With the holiday season in full swing and only a few weeks left until the end of the year, it’s time for traders to close up shop. But before we can enjoy good times with family and friends, how exactly do you wrap up your trading year so that you’ll be ready to hit the ground running when the holidays are over? Here are three simple steps:
1. Minimize your risk.
Better yet, close all your positions. The major currencies aren’t likely to make any significant movements over the holiday break and a couple of pips worth of gains aren’t worth the hassle of having to check price action while you’re buying gifts for your friends or travelling out of town.
Of course, if you’d rather chew your arm off and watch Miley Cyrus twerking on loop than close your long-term trades, then you could at least adjust your stop losses to minimize your risk exposure.
2. Review and reflect on your trading metrics.
Just because you may have ended the year with a profit doesn’t mean it’ll be an automatic win next year. In order to keep on doing what’s working and stop doing what isn’t, you have to review your journal.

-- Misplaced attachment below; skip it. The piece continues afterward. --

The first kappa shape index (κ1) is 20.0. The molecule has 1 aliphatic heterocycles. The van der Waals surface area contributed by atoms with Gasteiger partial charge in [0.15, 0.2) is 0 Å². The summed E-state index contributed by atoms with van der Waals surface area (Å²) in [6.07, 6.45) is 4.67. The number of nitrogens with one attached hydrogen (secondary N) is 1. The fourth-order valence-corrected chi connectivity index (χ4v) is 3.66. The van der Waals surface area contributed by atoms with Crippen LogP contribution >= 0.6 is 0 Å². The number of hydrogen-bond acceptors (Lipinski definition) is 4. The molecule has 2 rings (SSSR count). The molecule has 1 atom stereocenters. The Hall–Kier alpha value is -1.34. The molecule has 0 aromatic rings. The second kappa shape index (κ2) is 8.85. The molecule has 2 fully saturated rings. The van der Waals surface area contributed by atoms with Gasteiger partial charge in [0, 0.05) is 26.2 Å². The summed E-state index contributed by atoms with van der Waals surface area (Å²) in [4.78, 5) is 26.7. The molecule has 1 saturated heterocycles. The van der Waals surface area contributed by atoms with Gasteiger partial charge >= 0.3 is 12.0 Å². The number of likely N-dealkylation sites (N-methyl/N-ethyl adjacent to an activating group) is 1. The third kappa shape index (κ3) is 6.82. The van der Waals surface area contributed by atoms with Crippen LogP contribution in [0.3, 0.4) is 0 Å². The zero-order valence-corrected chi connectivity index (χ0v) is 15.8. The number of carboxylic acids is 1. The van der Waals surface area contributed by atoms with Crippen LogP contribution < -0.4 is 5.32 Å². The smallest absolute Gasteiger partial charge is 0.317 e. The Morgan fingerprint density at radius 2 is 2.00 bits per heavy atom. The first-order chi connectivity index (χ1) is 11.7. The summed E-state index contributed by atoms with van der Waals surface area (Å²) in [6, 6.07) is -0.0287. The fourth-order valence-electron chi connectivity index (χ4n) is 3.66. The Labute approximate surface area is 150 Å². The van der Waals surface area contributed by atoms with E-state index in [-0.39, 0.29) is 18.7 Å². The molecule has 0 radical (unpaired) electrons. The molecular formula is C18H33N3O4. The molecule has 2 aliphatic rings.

With your journal, you can determine whether the strategies that you used were correct for the environment, what processes can be improved, and if there were any psychological issues keeping your from the proper execution of your strategy or making the proper adjustments.
If you haven’t started a trading journal, then I suggest that you dig up your broker summary reports and start compiling the basic trading journal stats. Even with this most basic information, you can calculate some helpful but overlooked metrics (e.g., average return-on-risk, longest drawdowns, biggest win/losses, etc.). Check out trade journals made by Pipcrawler, Happy Pip, Huck, and Cyclopip if you wanna see examples and start your own!
3. Make goals for the coming year
Now that you have an idea of your strengths and weaknesses, start listing down your goals and expectations for the year ahead–keep’em simple and realistic, especially if you’re a newb.
Goals like, “I won’t take any impulse trades,” “I’ll identify a trending market before running my trending EA,” or “I’ll only take high reward-to-risk trades” are goals that are realistic and measurable.
Don’t focus on the profits–focus on the process because while you can’t control what the market gives you, you can certainly control how you manage what it gives you to keep losses small and maximize profits. With these simple steps, you’ll hit the ground running as soon as the opening bells ring in 2014!
There you have it, folks! I hope the steps above help you become better traders for the year ahead. Have a happy and safe holidays and we’ll see you in 2014!